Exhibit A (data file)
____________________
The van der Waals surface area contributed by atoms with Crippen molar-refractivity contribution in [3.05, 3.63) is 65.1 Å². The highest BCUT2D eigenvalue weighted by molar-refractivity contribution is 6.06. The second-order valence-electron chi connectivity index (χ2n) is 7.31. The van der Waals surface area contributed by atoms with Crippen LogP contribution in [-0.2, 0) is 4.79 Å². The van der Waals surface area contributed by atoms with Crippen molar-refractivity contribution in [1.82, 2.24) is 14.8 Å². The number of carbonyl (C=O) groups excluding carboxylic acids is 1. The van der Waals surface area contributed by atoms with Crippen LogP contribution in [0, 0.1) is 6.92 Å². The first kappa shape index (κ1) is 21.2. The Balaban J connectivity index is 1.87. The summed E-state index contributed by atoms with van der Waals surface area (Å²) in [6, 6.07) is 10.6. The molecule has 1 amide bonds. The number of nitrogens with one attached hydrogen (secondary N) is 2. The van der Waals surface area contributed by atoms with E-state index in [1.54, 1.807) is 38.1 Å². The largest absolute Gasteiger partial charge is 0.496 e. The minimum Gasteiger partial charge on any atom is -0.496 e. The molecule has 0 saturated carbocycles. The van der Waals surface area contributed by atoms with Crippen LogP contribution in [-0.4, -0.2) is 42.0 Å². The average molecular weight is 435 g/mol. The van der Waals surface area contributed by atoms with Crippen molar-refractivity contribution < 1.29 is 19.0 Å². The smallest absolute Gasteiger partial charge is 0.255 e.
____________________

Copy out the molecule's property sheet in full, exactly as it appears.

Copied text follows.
The van der Waals surface area contributed by atoms with Crippen molar-refractivity contribution in [3.05, 3.63) is 65.1 Å². The highest BCUT2D eigenvalue weighted by molar-refractivity contribution is 6.06. The second-order valence-electron chi connectivity index (χ2n) is 7.31. The van der Waals surface area contributed by atoms with Crippen LogP contribution in [-0.2, 0) is 4.79 Å². The van der Waals surface area contributed by atoms with Crippen molar-refractivity contribution in [1.82, 2.24) is 14.8 Å². The number of carbonyl (C=O) groups excluding carboxylic acids is 1. The van der Waals surface area contributed by atoms with Crippen LogP contribution in [0, 0.1) is 6.92 Å². The first kappa shape index (κ1) is 21.2. The Balaban J connectivity index is 1.87. The summed E-state index contributed by atoms with van der Waals surface area (Å²) in [6, 6.07) is 10.6. The molecule has 1 amide bonds. The number of nitrogens with one attached hydrogen (secondary N) is 2. The van der Waals surface area contributed by atoms with E-state index in [1.54, 1.807) is 38.1 Å². The largest absolute Gasteiger partial charge is 0.496 e. The minimum Gasteiger partial charge on any atom is -0.496 e. The molecule has 0 saturated carbocycles. The van der Waals surface area contributed by atoms with Crippen LogP contribution in [-0.4, -0.2) is 42.0 Å². The average molecular weight is 435 g/mol. The van der Waals surface area contributed by atoms with Crippen molar-refractivity contribution < 1.29 is 19.0 Å². The smallest absolute Gasteiger partial charge is 0.255 e.